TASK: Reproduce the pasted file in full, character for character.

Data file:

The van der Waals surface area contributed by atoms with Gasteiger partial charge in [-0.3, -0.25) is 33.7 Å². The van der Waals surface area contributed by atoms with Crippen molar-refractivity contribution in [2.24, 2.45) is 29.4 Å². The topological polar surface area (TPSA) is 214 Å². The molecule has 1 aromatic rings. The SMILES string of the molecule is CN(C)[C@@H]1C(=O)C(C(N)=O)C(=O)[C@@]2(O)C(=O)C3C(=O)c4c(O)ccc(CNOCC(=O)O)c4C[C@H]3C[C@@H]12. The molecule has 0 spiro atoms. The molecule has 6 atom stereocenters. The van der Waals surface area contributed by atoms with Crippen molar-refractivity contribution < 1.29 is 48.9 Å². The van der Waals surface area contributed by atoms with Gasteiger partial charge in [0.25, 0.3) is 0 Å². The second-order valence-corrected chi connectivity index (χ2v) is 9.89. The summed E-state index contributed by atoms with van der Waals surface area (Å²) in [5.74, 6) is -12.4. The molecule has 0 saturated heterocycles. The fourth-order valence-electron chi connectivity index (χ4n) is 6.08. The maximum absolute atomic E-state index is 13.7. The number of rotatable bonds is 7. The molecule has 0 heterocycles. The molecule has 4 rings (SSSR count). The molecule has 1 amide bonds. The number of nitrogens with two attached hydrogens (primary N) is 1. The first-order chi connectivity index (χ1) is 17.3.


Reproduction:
The van der Waals surface area contributed by atoms with Gasteiger partial charge in [-0.3, -0.25) is 33.7 Å². The van der Waals surface area contributed by atoms with Crippen molar-refractivity contribution in [2.24, 2.45) is 29.4 Å². The topological polar surface area (TPSA) is 214 Å². The molecule has 1 aromatic rings. The SMILES string of the molecule is CN(C)[C@@H]1C(=O)C(C(N)=O)C(=O)[C@@]2(O)C(=O)C3C(=O)c4c(O)ccc(CNOCC(=O)O)c4C[C@H]3C[C@@H]12. The molecule has 0 spiro atoms. The molecule has 6 atom stereocenters. The van der Waals surface area contributed by atoms with Crippen molar-refractivity contribution < 1.29 is 48.9 Å². The van der Waals surface area contributed by atoms with Gasteiger partial charge in [0.25, 0.3) is 0 Å². The second-order valence-corrected chi connectivity index (χ2v) is 9.89. The summed E-state index contributed by atoms with van der Waals surface area (Å²) in [5.74, 6) is -12.4. The molecule has 0 saturated heterocycles. The fourth-order valence-electron chi connectivity index (χ4n) is 6.08. The maximum absolute atomic E-state index is 13.7. The number of rotatable bonds is 7. The molecule has 0 heterocycles. The molecule has 4 rings (SSSR count). The molecule has 1 amide bonds. The number of nitrogens with two attached hydrogens (primary N) is 1. The first-order chi connectivity index (χ1) is 17.3.